Ultimate Guide to Japan’s Batsu Game

By ShaSha Sonoda | May 21st, 2023 

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    If you’ve been around the internet in the past 10 years, you may be familiar with the gifs (moving images) and memes (still images) that capture some of the most iconic moments from Japanese variety shows, most likely from a segment known as the Batsu game. From cake-hunting challenges to jumping through human-shaped holes in a fake wall, the hilariously painful glimpses of Japan’s Batsu game have been making people around the world laugh for well over three decades. 

    If you’ve ever been curious about the story behind these sometimes cruel-looking challenges, then you’re in the right place!

    Before we dive into some of the most painful and hilarious moments ever shown on Japanese television, we’ll share different kinds of games you can play with your friends and uncover the history behind the enigma that is Japan’s Batsu game.

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    What is a Batsu game?

    Batsu” means “penalty” in Japanese while the term “Batsu game” stands for “penalty games.” In short, a Batsu game is a game that is played because people want to see what happens when someone gets a penalty, which can be just as entertaining as the actual game itself. They became popular as a segment on Japanese variety shows, which later became internationally known after the shows were preserved with English subtitles in archives that can still be found on the internet. 

    Batsu Games vs. Variety Shows

    A Batsu game is a segment or element of a Japanese variety show. It has appeared in other places, such as in anime and in “owarai” (comedy) stage plays. 

    The Batsu game is the punishment a losing comedy duo or team must go through if they lose a preliminary match. The most popular punishment was sending the comedians to a specific location where they would film a 24-hour “no-laughing” challenge, which became known as the famous Batsu game segment. To decide who would have to participate in the Batsu game segment, comedy groups would have a preliminary match that would also be televised (usually within the same 60-minute programming). These matches could be anything from a bowling game to an intense game of rock-paper-scissors.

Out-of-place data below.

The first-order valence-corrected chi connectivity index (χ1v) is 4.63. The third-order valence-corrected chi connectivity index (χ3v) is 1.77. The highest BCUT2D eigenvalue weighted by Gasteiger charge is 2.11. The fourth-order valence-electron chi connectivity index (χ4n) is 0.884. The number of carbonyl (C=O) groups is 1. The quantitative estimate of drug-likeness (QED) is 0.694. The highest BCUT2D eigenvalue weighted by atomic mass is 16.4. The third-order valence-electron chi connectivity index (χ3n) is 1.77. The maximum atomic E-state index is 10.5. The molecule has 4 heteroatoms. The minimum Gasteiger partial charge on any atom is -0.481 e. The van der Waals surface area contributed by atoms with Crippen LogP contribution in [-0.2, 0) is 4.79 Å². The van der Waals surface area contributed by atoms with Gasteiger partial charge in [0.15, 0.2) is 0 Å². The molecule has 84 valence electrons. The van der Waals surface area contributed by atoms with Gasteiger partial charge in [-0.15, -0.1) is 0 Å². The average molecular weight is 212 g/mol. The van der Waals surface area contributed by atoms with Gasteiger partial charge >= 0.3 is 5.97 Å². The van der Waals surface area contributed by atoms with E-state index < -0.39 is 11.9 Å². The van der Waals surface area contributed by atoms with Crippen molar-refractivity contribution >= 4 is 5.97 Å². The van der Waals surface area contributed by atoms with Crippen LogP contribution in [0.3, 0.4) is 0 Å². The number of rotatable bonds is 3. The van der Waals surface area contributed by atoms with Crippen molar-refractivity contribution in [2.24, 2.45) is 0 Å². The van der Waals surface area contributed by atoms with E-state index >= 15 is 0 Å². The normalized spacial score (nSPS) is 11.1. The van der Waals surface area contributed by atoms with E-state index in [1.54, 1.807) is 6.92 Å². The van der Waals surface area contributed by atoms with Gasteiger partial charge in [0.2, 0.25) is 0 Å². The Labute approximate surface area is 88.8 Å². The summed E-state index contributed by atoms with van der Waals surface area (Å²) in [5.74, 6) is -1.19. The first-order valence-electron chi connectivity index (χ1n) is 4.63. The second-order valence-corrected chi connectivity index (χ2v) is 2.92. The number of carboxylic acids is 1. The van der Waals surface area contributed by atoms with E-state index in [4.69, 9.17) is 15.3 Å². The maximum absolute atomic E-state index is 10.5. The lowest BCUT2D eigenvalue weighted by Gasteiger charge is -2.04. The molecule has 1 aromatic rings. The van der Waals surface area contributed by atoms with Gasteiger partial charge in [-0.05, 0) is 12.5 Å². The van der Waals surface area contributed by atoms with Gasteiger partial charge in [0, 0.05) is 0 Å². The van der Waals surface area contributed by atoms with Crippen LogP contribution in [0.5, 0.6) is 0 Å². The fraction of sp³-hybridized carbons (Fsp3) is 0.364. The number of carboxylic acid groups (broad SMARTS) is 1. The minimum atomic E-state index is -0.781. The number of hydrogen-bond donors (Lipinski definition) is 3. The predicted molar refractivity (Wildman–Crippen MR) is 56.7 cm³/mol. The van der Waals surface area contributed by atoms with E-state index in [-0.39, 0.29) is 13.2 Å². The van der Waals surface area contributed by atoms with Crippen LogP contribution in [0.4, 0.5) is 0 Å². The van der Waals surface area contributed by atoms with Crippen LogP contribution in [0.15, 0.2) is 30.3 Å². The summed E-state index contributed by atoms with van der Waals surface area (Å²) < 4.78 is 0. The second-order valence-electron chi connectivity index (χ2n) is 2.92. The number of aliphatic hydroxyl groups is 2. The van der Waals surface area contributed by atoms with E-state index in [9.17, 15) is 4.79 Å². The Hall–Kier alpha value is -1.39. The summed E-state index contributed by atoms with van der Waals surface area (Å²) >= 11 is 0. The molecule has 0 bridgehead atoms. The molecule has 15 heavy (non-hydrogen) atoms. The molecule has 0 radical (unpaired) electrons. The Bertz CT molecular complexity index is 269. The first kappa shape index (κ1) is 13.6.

In the wild wild west of Japanese variety TV, a savvy TV producer will be able to look at an innocent children’s game and transform it into something that makes even the hardiest grown adult cringe at the thought of receiving punishment for losing. The more extreme the punishment, the more entertaining it is for viewers at home to watch their favorite comedians go through with the program’s challenge. We’ll discuss some of our favorite challenges later in this article, but for now, let’s look at how Japan’s Batsu game started.

    Two friends, one male and female, looking shocked

    Downtown no Gaki no Tsukai ya Arahende!!

    Many fans recognize Downtown no Gaki no Tsukai ya Arahende!! as being the first to implement the Batsu game as part of their program, back in 1989.

    The Batsu game became a popular feature of Gaki no Tsukai. Viewers, not knowing what was going to happen next, stayed until the very end of the 1-hour program to see who would be left standing and to watch the off-the-wall, borderline sadistic punishments the hosts would have to endure. Fans would tune in each night to watch their favorite comedians get a bamboo dart shot into their exposed buttocks, grit their teeth through the Do Not Laugh spank, and be on the receiving end of a baton from a member of the so-called “Black Army.”  The increase in ratings was unprecedented, and soon Gaki no Tsukai graduated to primetime television, also known as ‘Golden Time,’ which marked the Batsu game’s official launch to national fame. 

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    Batsu game makes ‘Golden Time’

    In Japan, late-night programs are subjected to more lax rules about what is permitted to be shown on TV. For example, sensitive topics, nudity, and violence may appear in a TV program that airs after 24:00 (12:00 PM). Fewer rules and more incentive to keep viewers hooked until the very last minute inspired producers to push the limits and come up with some of the most insane punishments that have turned the Batsu game into the infamous challenges they are today, like forcing comedians to strip in front of the camera and completely submerge themselves in a bath of super hot water